I've only been reading for about 7 years (!) but one change I've noticed in that time is that both mainstream and academic media cover much more of the issues that used to only be talked about here: adjunct oppression, corporatization of higher ed, and even, for an all too brief moment, student fecklessness (RIP to Stacey Patton's awesome "Dear Students.") It wouldn't be surprising if some of that were pulling readers away. However, why that would all have crescendoed right after Terry's post I have no idea.ReplyDelete
Leslie K writesReplyDelete
Good God, would someone tell Cal to lose my contact info. Whenever a blog crisis occurs he's on the Skype, terrorizing me by rarely wearing a shirt. (That's a joke. I'm not terrorized.)
Seriously, he reached out to me today because this notion of what the blog should be has come up often over the years. Some of the most impassioned emails I ever got during my time at the helm had to do with what it was and what it had become. And Walt, that touchstone, that ruffian, that nutcase, was often invoked. (If the IP address matched Waxahachie, I'd say he was behind it all, but they rarely did...)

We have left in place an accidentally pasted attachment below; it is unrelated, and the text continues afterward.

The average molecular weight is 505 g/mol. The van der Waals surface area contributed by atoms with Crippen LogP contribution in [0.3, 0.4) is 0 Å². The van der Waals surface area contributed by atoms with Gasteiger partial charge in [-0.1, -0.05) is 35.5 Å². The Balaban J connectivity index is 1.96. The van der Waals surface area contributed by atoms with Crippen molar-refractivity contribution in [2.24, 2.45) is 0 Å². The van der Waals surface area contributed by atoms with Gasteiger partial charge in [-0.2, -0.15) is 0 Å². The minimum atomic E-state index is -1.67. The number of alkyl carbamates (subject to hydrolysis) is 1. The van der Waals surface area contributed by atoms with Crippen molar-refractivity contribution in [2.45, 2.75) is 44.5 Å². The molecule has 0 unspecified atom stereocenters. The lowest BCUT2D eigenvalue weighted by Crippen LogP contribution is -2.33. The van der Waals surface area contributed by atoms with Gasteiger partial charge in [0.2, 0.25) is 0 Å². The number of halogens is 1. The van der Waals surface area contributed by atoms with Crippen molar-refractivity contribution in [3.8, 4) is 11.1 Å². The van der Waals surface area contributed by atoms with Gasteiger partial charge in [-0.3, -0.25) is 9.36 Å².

But, yes, RYS especially was a different animal. Just read through the posts that Cal left up and you'll get a sense of it. And of course CM (I won't call it TCM) has had its time in the fast lane, too. But, the complaints about the more serious and academic tone are valid, and many many folks have never liked that. I know some people have left because we were "trying too hard" to be a full fledged academic site.
I am maybe in the minority on this, but I'm okay with how things changed. It was maybe a BIT too juvenile at time, too puerile. It was a boys club, and I really don't mean that in a pejorative sense. (See, I used "pejorative." I've killed the site as well.)
But I don't have any answer. I left in February, if you remember. I'm responsible for that 5 month hiatus. I'm to blame for that, too. What can you do? I honestly think the page ran its course. Of course there are things it can still do, and obviously there are still some folks reading and writing. But it wasn't something I had the time for anymore. No judgments. I worked it as long as I could and had fun much of the time.